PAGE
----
This is a fairly old-school, simple exercise, but it’s one I keep returning to again and again. But as usual, more on that below.
I’ve never seen the skies in other vast states, like, say, Wyoming or Montana, but I’ve seen skies in California, skies in New York, skies in Wisconsin and Florida. And it seems to me that the movies and the novels are right: There is something unique about the skies in Texas. There is an expansiveness up there, a sense that the blue above is wider than the ground below. Of course, Texas is large and diverse enough that the skies vary by region: I remember how close and intimate the heavy sky over southeast Texas felt when I was a kid, so different from the high, flat blue spreading over the wide, flat plateau of the Panhandle when I was in grad school. But my favorite skies here are certainly those over the Hill Country. They seem to dome over the hills, following the contour of the ground they cover. Maybe it’s an illusion, a kind of 3-D effect created when the heavy cumulus clouds float halfway between the earth and the high, wispy cirrostratus clouds above. Certainly, the effect is strongest in the late spring and summer. But then, I remember growing up here, the receding horizon in fall stretching out like a film effect; I remember the iron dome of winter feeling wider than the earth itself. I used to complain that Texas was too big, that any state you couldn’t drive across in one day was a state you couldn’t escape. But I was looking at the roads when I thought it. Looking at the skies in Texas, you realize how small the state is, how small you yourself are. The skies over Texas are the biggest thing in a state that prides itself on big–they are daunting but beautiful; they inspire awe; they silence you. You lie on your back and look up into the clouds and you feel a sense of vertigo, like you’re falling upward, rushing into the infinite blue but the clouds never getting closer. You could lie there forever. And in some sense, you do.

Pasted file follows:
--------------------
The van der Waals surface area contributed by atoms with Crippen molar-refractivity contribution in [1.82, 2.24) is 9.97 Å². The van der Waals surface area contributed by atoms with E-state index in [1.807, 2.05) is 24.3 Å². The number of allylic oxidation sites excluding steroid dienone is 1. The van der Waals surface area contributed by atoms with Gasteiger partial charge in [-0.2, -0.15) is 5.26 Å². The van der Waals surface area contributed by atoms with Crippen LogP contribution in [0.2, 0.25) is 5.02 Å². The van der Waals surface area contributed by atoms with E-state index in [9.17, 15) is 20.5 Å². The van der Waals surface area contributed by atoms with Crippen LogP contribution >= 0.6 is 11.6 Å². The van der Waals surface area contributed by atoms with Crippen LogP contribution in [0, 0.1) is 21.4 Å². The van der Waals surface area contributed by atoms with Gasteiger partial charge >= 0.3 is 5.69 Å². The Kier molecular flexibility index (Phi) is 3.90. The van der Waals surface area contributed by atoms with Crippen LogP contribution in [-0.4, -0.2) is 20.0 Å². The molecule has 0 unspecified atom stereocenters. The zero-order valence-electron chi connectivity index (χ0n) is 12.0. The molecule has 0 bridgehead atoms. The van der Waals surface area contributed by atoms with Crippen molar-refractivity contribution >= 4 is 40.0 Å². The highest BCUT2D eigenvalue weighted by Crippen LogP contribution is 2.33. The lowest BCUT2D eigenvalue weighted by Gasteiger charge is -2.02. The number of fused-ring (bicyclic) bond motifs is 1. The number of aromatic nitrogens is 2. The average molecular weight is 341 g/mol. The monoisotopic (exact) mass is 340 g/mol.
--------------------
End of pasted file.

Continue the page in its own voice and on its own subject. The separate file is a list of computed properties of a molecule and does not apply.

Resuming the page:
All I’m doing here is straight description, a bit of freewriting focused on sensory descriptions and impressions of the outdoors. I have found in my reading that some of my favorite passages in any literature–fiction, nonfiction, or poetry–describe the natural world. Cormac McCarthy’s descriptions of mountains and storms are astounding, no matter how recycled they sometimes feel. Bill Roorbach’s treatise on snow or his thrilling and beautiful scenes of spring violently exploding through the deep Maine winter steal my breath every time I read them. The stark simplicity yet dense richness of traditional haiku still me, and nothing drives me to try writing poetry more than their clean, religious depictions of the outdoors. So when I want to write and don’t know what to work on, I often turn to descriptions of nature.
It helps, of course, that I’m in Texas right now, visiting family for the summer. Say what you want about this state (and I’ve said plenty), but Texas is a hell of an inspiring place, and there’s always something to write about here.